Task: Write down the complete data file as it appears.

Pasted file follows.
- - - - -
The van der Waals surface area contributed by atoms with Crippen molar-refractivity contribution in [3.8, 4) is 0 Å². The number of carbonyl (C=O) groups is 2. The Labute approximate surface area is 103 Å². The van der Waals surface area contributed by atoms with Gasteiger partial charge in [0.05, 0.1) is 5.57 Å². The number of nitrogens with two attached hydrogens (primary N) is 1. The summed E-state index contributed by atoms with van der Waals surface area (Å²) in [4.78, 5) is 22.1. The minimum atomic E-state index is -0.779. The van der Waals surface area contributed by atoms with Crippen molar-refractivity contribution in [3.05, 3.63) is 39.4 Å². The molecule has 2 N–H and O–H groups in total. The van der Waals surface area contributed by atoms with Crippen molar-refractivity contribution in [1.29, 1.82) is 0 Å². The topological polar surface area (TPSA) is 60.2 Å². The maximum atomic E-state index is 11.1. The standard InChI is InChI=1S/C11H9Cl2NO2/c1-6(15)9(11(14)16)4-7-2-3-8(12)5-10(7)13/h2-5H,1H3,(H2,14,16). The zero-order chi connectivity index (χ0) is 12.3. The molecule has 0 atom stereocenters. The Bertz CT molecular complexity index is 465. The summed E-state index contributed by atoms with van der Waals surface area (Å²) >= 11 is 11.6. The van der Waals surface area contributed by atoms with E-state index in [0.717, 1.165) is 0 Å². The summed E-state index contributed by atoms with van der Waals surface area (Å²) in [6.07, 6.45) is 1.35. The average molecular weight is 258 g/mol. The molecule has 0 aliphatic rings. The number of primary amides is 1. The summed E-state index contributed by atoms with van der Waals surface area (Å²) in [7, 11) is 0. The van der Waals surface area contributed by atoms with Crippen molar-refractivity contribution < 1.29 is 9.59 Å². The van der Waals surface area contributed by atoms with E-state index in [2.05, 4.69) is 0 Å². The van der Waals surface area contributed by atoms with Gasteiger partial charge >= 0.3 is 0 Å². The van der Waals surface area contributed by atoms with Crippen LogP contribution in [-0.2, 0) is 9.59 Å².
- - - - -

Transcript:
The van der Waals surface area contributed by atoms with Crippen molar-refractivity contribution in [3.8, 4) is 0 Å². The number of carbonyl (C=O) groups is 2. The Labute approximate surface area is 103 Å². The van der Waals surface area contributed by atoms with Gasteiger partial charge in [0.05, 0.1) is 5.57 Å². The number of nitrogens with two attached hydrogens (primary N) is 1. The summed E-state index contributed by atoms with van der Waals surface area (Å²) in [4.78, 5) is 22.1. The minimum atomic E-state index is -0.779. The van der Waals surface area contributed by atoms with Crippen molar-refractivity contribution in [3.05, 3.63) is 39.4 Å². The molecule has 2 N–H and O–H groups in total. The van der Waals surface area contributed by atoms with Crippen molar-refractivity contribution in [1.29, 1.82) is 0 Å². The topological polar surface area (TPSA) is 60.2 Å². The maximum atomic E-state index is 11.1. The standard InChI is InChI=1S/C11H9Cl2NO2/c1-6(15)9(11(14)16)4-7-2-3-8(12)5-10(7)13/h2-5H,1H3,(H2,14,16). The zero-order chi connectivity index (χ0) is 12.3. The molecule has 0 atom stereocenters. The Bertz CT molecular complexity index is 465. The summed E-state index contributed by atoms with van der Waals surface area (Å²) >= 11 is 11.6. The van der Waals surface area contributed by atoms with E-state index in [0.717, 1.165) is 0 Å². The summed E-state index contributed by atoms with van der Waals surface area (Å²) in [6.07, 6.45) is 1.35. The average molecular weight is 258 g/mol. The molecule has 0 aliphatic rings. The number of primary amides is 1. The summed E-state index contributed by atoms with van der Waals surface area (Å²) in [7, 11) is 0. The van der Waals surface area contributed by atoms with Crippen molar-refractivity contribution < 1.29 is 9.59 Å². The van der Waals surface area contributed by atoms with E-state index in [2.05, 4.69) is 0 Å². The van der Waals surface area contributed by atoms with Gasteiger partial charge >= 0.3 is 0 Å². The van der Waals surface area contributed by atoms with Crippen LogP contribution in [-0.2, 0) is 9.59 Å².